Tigers occupy a site because there is prey present. They persist in the long term due to habitat connectivity at the landscape scale. As this connectivity breaks down, otherwise healthy tiger populations become isolated, are increasingly in contact with people, and their numbers typically decline and disappear from that area. The devastating decline of the global tiger population by 97% over the 20th Century was in large part brought about by such habitat fragmentation and loss. However, the speed and scale of these historic forces are set to dramatically increase over the next 30 years through unprecedented investments in linear infrastructure spanning the entire tiger range. Linear infrastructure poses significant threats to the ecological health of tiger landscapes through gradual fragmentation and loss of connectivity, and providing access to new areas.
As human populations rise rapidly, the pressure to produce more food and fiber from finite land and resources grows at an equal pace. The resulting rural landscapes become a patchwork of settlements, agriculture and crops, and interspersed with natural environment. And all linked via extensive transport infrastructure. The pace of economic growth across the tiger range 1 is expected to continue at speed. The region is already the global population center, and is rapidly becoming the largest economic and consumption zone and the home to the majority of the world’s middle class. The speed of economic development and resource demand mean that significant increases in road networks and economic corridors will be needed to serve the expansion. Remnant natural habitat in remote and trans-boundary areas is also increasingly sought after for development, access and extraction. It is these remote and previously inaccessible areas where the remaining 3,200 tigers currently reside.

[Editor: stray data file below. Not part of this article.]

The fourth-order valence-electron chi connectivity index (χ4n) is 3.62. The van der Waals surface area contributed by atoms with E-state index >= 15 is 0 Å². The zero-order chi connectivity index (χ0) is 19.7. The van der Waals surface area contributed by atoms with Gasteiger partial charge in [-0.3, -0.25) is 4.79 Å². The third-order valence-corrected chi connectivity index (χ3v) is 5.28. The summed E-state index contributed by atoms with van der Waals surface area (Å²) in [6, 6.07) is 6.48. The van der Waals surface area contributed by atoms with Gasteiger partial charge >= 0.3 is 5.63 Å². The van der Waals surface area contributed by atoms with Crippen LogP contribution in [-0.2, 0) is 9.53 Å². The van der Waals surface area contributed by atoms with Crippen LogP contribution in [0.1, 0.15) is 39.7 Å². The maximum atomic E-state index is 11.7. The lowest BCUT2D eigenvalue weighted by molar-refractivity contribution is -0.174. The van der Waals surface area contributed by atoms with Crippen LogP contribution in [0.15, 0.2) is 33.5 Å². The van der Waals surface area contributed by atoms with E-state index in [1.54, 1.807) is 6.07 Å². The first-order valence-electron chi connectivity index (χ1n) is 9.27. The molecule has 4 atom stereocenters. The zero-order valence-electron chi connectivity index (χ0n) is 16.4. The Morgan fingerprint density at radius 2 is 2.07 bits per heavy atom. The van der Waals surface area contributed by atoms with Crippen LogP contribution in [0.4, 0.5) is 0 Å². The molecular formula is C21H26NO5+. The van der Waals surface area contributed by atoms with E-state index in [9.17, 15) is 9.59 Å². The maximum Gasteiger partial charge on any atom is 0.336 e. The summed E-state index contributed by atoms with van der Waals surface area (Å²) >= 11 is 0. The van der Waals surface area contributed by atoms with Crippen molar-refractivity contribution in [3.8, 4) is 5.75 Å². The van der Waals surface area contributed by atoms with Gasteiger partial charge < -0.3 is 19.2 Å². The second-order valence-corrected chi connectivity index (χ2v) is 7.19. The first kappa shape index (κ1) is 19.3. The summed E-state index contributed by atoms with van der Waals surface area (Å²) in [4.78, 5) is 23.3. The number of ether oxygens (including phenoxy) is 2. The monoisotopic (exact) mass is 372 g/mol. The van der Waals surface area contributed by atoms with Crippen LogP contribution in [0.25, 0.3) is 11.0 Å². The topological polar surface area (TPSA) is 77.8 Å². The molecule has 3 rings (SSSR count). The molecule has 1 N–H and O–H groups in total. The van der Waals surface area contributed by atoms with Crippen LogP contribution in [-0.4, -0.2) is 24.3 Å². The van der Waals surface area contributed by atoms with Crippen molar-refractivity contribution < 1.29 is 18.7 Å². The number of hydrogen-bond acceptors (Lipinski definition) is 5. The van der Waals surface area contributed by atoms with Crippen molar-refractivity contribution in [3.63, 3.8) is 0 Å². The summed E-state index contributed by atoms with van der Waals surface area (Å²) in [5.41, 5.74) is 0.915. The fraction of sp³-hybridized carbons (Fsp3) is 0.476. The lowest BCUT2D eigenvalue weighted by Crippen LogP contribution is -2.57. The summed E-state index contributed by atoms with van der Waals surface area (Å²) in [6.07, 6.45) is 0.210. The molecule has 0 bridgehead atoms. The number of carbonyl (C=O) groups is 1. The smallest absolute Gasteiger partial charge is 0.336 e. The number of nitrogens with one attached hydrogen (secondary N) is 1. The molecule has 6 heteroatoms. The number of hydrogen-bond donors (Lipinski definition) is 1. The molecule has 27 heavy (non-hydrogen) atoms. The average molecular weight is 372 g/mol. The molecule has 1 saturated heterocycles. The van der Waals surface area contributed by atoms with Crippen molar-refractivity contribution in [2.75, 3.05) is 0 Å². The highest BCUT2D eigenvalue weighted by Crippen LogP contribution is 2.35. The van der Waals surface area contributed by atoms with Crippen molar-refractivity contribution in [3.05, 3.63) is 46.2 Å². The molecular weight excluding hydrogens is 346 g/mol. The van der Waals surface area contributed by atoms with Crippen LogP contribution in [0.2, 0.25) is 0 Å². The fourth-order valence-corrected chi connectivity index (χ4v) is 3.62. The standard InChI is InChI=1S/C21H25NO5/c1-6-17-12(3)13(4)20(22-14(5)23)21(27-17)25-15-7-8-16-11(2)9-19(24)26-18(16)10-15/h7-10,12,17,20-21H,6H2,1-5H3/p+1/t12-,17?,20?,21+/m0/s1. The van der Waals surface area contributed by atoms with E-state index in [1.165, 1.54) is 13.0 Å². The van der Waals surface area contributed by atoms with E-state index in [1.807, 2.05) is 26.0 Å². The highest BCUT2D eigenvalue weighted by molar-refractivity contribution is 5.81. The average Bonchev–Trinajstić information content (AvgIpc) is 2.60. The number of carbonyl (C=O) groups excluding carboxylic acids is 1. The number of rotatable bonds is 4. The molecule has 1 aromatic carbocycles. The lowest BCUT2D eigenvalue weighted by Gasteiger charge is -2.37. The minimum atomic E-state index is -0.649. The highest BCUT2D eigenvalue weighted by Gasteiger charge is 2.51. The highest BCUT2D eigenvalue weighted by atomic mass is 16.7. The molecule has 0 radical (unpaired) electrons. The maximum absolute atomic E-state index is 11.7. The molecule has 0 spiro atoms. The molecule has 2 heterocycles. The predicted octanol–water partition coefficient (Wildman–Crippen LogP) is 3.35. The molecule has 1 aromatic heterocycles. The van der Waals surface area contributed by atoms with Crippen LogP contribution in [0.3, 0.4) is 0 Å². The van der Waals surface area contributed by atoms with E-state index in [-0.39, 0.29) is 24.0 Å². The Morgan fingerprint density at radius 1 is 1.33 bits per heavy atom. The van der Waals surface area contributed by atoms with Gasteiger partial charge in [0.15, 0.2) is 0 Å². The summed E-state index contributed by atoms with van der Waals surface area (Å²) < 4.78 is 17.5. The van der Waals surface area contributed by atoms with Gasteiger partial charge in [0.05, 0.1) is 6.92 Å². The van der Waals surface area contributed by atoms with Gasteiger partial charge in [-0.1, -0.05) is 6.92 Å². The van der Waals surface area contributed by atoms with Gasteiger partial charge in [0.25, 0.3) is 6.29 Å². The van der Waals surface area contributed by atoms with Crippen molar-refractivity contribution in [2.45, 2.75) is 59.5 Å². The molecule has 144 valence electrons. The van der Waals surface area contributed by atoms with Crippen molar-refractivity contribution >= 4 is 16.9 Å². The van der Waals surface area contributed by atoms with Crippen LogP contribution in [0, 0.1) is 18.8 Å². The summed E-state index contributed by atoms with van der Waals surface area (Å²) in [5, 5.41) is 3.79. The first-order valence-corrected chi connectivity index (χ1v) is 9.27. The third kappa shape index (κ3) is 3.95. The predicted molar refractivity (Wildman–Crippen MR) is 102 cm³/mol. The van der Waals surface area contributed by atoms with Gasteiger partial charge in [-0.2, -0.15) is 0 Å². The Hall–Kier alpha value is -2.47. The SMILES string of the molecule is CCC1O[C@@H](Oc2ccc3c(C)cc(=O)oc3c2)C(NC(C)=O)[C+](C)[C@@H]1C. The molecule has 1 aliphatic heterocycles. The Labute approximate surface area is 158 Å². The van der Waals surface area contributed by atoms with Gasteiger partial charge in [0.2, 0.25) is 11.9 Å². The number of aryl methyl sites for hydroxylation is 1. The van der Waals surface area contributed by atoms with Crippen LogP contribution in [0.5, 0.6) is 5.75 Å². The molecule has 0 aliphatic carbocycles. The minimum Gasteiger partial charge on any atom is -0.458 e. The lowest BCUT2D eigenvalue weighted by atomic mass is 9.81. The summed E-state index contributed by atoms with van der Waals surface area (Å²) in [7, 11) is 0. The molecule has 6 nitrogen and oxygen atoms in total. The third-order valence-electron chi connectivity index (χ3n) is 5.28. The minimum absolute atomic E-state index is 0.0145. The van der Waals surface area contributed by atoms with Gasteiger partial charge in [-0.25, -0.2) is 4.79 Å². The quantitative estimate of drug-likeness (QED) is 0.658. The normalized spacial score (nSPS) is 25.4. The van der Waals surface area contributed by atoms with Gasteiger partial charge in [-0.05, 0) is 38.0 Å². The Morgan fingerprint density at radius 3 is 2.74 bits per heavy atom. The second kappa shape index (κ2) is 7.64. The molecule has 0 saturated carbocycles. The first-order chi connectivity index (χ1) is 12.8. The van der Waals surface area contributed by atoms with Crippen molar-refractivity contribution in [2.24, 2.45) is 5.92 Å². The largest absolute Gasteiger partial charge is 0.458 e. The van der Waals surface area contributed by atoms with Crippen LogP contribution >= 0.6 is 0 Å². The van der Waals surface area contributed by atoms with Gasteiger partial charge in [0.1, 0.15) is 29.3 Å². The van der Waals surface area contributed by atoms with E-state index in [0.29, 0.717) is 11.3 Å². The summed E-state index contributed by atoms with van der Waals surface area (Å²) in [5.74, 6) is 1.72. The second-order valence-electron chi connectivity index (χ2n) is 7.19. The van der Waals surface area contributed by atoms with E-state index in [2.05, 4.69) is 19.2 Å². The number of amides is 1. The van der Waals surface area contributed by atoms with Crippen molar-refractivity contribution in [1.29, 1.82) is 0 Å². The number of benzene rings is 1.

Tiger survival is thus in an unenviable position up against fundamental human and economic development across its range. Finding the right balance and mutually agreeable actions and plans is therefore critical to achieving the dual objectives of tiger conservation and human development.
Considering the historical failure to protect core tiger areas and landscapes, it is vital to put in place long term infrastructure actions at both the site and national levels that ensure the persistence of tigers while fostering human and economic development.
To this end, WWF is working at a range of sites across the tiger range to support the maintenance of ecological corridors and landscape connectivity. The opportunity exists to demonstrate that the impending expansion of infrastructure does not have to proceed at the cost of tiger recovery and protection. Solutions exist but they need to be delivered. Indeed, the persistence of tigers across commodities landscapes and transport networks can be an indicator for the quality of development that emerges there. This presentation will give an overview of the current context of tiger recovery and the status of infrastructure and infrastructure planning across tiger landscapes. It will also show how WWF is currently responding to the challenges, and expose the deep gaps in our abilities to reconcile tiger recovery and national economic imperatives.
tiger, road mortality, WWF, habitat connectivity